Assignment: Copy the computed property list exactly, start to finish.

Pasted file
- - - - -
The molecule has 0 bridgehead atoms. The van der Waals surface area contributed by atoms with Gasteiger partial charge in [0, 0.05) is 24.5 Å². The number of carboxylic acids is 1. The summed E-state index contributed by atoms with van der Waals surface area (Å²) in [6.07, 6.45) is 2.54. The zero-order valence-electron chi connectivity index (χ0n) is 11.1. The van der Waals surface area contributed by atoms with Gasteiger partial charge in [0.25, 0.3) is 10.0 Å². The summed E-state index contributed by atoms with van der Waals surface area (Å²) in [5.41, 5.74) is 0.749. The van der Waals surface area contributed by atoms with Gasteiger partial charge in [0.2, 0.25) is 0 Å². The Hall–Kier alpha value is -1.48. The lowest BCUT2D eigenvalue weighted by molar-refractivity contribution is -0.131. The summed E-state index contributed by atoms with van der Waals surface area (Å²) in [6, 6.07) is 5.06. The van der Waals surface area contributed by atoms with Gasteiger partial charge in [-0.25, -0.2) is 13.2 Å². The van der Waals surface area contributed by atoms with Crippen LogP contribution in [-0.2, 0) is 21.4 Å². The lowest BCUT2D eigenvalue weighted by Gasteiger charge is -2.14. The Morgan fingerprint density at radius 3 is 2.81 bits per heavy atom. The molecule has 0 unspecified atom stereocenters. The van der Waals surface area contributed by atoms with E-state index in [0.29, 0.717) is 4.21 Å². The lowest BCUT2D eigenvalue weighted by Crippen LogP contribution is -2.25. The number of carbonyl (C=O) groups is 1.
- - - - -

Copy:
The molecule has 0 bridgehead atoms. The van der Waals surface area contributed by atoms with Gasteiger partial charge in [0, 0.05) is 24.5 Å². The number of carboxylic acids is 1. The summed E-state index contributed by atoms with van der Waals surface area (Å²) in [6.07, 6.45) is 2.54. The zero-order valence-electron chi connectivity index (χ0n) is 11.1. The van der Waals surface area contributed by atoms with Gasteiger partial charge in [0.25, 0.3) is 10.0 Å². The summed E-state index contributed by atoms with van der Waals surface area (Å²) in [5.41, 5.74) is 0.749. The van der Waals surface area contributed by atoms with Gasteiger partial charge in [0.2, 0.25) is 0 Å². The Hall–Kier alpha value is -1.48. The lowest BCUT2D eigenvalue weighted by molar-refractivity contribution is -0.131. The summed E-state index contributed by atoms with van der Waals surface area (Å²) in [6, 6.07) is 5.06. The van der Waals surface area contributed by atoms with Gasteiger partial charge in [-0.25, -0.2) is 13.2 Å². The van der Waals surface area contributed by atoms with Crippen LogP contribution in [-0.2, 0) is 21.4 Å². The lowest BCUT2D eigenvalue weighted by Gasteiger charge is -2.14. The Morgan fingerprint density at radius 3 is 2.81 bits per heavy atom. The molecule has 0 unspecified atom stereocenters. The van der Waals surface area contributed by atoms with E-state index in [0.29, 0.717) is 4.21 Å². The lowest BCUT2D eigenvalue weighted by Crippen LogP contribution is -2.25. The number of carbonyl (C=O) groups is 1.